Japan in Asia: Values or Interests?

Shinzo Abe and Rodrigo Duterte

As Japan takes on a more proactive leadership role in Asia, the country finds itself facing a dilemma familiar to other liberal nations – the need to reconcile its national economic and security interests with the liberal values it claims to promote.

A great many stereotypes about Japan persist in media and academic discourses about the country – some more accurate than others. One of the more firmly grounded is the idea that Japan occupies a tenuous position between entrapment and abandonment – a result of its geopolitical role in East Asia and its alliance with the United States. A long-standing consequence of this position is that it has been rare for Japan to take the lead on major foreign policy initiatives.

Over the past few years, however, Japan has broken with this stereotype – not only through taking a leadership role in the resurrection of the Trans-Pacific Partnership, but also in its undertaking of the Free and Open Indo-Pacific and its other assorted initiatives aimed at maintaining open trade and the rules-based order. This is a break with history that comes from sheer necessity; right now, Japan is the only Asia-Pacific state with the capability and intent to assume the mantle of the region’s champion of liberal values.

Outside of Tokyo, however, the Abe administration is receiving almost no credit for this. Part of the reason is that there is simply too much else going on in East Asia; between Trump, the inter-Korean dialogue, and China’s attention-grabbing initiatives, Japan’s relatively low-key work struggles to register outside of those circles that already follow its foreign and trade policy moves. Another aspect of the problem is that many pundits are unprepared to finally recognize that gaiatsu – foreign pressure – is a miserable framework for understanding Japanese foreign policy.

In spite of laudable initiatives elsewhere, the Abe administration continues to score foreign policy own-goals

The final piece of this puzzle is that in spite of its laudable initiatives in other areas of foreign policy, the Abe administration continues to score high-profile foreign policy own goals. The administration has embarrassed itself internationally by over-elevating historical issues like the various Comfort Women statues, has missed opportunities to speak out on humanitarian crises like the one that has unfolded in Myanmar, and has invited opprobrium by accepting an abysmally low number of Syrian refugees.

In the background of these failures to earn credit and attention for Japan’s foreign policy initiatives lies the fact that the administration finds itself dealing with a problem that hounds all liberal states – the inevitable tension between the state’s interests and the values it hopes to project. This tension means that when Prime Minister Abe courts Rodrigo Duterte of the strategically important Philippines, he also grants, whether he means to or not, legitimacy to a presidency whose violent and extralegal drug war has killed thousands.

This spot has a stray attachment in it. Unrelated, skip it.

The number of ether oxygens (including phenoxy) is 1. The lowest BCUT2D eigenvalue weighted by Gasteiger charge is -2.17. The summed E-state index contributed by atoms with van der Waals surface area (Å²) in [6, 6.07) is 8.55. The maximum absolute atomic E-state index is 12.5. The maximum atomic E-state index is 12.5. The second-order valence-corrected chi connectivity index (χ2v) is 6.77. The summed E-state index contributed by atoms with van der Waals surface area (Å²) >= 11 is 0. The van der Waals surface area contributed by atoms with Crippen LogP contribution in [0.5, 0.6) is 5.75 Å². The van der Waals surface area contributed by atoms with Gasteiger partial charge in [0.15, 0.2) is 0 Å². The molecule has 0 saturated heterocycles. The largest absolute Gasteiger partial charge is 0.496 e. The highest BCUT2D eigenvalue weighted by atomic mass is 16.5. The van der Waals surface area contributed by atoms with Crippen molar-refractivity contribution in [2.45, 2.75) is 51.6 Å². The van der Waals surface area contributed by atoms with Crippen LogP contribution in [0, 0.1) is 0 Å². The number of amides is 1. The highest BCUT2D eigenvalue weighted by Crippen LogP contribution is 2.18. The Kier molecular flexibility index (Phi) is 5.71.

Japan must reconcile this new contradiction between values and interests

Pointing out the gap between Japan’s stated intentions and the consequences of its actions is fair and warranted and can help keep Japan honest as it rises to a more direct leadership role in the region. It’s also correct to point out that there is more to liberalism than economics. Japan finds itself with a new contradiction that it must reconcile – no longer simply between entrapment and abandonment, but between values and interests.

This is a tension that can’t entirely be reconciled – other leaders of the international liberal order have struggled with these questions for decades – but is something that Japanese decisionmakers will need to grapple with if they want Japan to take a more assertive position in the region. The importance of demonstrating a commitment to liberal values, not just to economic interests, redoubles if Japan’s future position is to include an expanded defense role. Defusing and overcoming regional distrust of Japan’s military position can only be accomplished if the country makes very clear exactly which values, not assets or relationships, it intends to defend.


An earlier version of this article originally appeared in Tokyo Review’s newsletter, which is emailed directly to subscribers and includes a round-up of the best writing on Japan from our site and across the web, along with early access to this op-ed column. It’s free to subscribe, so sign up below!

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Paul Nadeau is an adjunct assistant professor at Temple University's Japan campus, a visiting research fellow at the Institute of Geoeconomics, and an adjunct fellow with the Scholl Chair in International Business at the Center for Strategic and International Studies (CSIS). He was previously a private secretary with the Japanese Diet and as a member of the foreign affairs and trade staff of Senator Olympia Snowe. He holds a B.A. from the George Washington University, an M.A. in law and diplomacy from the Fletcher School at Tufts University, and a PhD from the University of Tokyo's Graduate School of Public Policy. He should be general manager of the Montreal Canadiens.

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